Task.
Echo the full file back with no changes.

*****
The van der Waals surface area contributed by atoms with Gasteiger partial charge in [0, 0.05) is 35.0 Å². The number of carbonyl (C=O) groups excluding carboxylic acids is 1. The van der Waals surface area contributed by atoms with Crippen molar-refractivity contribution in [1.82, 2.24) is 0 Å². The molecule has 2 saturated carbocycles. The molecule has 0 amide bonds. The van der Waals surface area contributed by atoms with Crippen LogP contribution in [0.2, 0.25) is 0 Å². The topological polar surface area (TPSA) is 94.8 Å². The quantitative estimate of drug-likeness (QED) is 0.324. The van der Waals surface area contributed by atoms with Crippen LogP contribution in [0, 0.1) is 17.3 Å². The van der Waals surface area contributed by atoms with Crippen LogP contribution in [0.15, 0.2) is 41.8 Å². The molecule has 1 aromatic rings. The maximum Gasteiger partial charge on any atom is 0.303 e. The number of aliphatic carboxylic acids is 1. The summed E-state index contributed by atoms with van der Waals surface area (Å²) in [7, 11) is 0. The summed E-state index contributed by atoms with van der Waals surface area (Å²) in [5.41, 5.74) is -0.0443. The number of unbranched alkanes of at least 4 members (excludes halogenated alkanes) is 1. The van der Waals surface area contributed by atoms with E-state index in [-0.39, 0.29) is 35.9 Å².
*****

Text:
The van der Waals surface area contributed by atoms with Gasteiger partial charge in [0, 0.05) is 35.0 Å². The number of carbonyl (C=O) groups excluding carboxylic acids is 1. The van der Waals surface area contributed by atoms with Crippen molar-refractivity contribution in [1.82, 2.24) is 0 Å². The molecule has 2 saturated carbocycles. The molecule has 0 amide bonds. The van der Waals surface area contributed by atoms with Crippen LogP contribution in [0.2, 0.25) is 0 Å². The topological polar surface area (TPSA) is 94.8 Å². The quantitative estimate of drug-likeness (QED) is 0.324. The van der Waals surface area contributed by atoms with Crippen LogP contribution in [0, 0.1) is 17.3 Å². The van der Waals surface area contributed by atoms with Crippen LogP contribution in [0.15, 0.2) is 41.8 Å². The molecule has 1 aromatic rings. The maximum Gasteiger partial charge on any atom is 0.303 e. The number of aliphatic carboxylic acids is 1. The summed E-state index contributed by atoms with van der Waals surface area (Å²) in [7, 11) is 0. The summed E-state index contributed by atoms with van der Waals surface area (Å²) in [5.41, 5.74) is -0.0443. The number of unbranched alkanes of at least 4 members (excludes halogenated alkanes) is 1. The van der Waals surface area contributed by atoms with E-state index in [-0.39, 0.29) is 35.9 Å².